Linda Ampah completed Stanford
GSB’s Seed Transformation Program
What’s your most pressing current
challenge? There are t wo. One is consistent
orders from buyers who know our social side
and are willing to walk with us. And then also
funding from investors. We’re not looking
for people to just invest money and wait for
returns. We’re looking for investors who will
work with us — who believe in this goal and
want to join us.
Are there specific competitive strategies
that set KAD apart from competitors?
We work with our clients from beginning to
end, from the design stage to the sourcing of
fabrics. Everything we do — our patterns, our
embroidery facility, our rhinestone facility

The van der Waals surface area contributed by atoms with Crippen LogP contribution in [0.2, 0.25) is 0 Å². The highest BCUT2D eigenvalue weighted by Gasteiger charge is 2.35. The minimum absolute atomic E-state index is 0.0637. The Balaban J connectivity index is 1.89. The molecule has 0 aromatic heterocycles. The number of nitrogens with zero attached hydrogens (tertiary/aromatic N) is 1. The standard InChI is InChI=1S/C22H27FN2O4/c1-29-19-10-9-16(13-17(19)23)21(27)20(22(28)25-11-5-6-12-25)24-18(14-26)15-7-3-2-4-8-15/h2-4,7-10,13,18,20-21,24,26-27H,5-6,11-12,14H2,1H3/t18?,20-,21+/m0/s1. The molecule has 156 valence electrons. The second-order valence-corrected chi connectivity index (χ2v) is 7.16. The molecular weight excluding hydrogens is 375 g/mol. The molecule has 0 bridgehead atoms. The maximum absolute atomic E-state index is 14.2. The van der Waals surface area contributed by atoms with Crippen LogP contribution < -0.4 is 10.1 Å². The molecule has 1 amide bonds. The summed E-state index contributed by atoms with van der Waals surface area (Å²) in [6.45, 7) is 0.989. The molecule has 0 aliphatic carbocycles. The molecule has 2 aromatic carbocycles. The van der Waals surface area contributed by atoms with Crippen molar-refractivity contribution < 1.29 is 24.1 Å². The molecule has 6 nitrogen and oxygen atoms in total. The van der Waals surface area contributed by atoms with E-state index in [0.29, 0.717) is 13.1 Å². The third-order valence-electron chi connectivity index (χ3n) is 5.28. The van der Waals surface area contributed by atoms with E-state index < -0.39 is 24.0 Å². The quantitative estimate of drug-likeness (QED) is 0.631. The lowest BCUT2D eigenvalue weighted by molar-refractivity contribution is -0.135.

— we keep in-house. It’s a one-stop shop, and
that’s our competitive advantage.
Is that something you learned at
Stanford? The Design Thinking class
was a lightbulb for me. Basically, it means
working with your clients to achieve what
they want, not you tailoring it and forcing
it down their throats. That really stuck
How does your design thinking strategy
manifest itself on a day-to-day basis?
Here’s an example. It used to be that
I would design school uniforms and tell
the clients, “We think this will suit the
children in your school.” Now we go to the
school first and do a town hall meeting
with parents and students so they can
tell us what they’d like. We do prototypes,
come back to them, work with them, make
“Take the challenge.”
changes. By time the final product comes
out, they’re part of the design, and it’s
exactly what they want. We started doing
that immediately after the class.
If you had one piece of advice to pass
along to any entrepreneurs currently
participating in the Seed program, what
would it be? Take the challenge. That
program challenges you to move out of your
comfort zone. It can be scary and daunting.
But take it. It’s worth it. Δ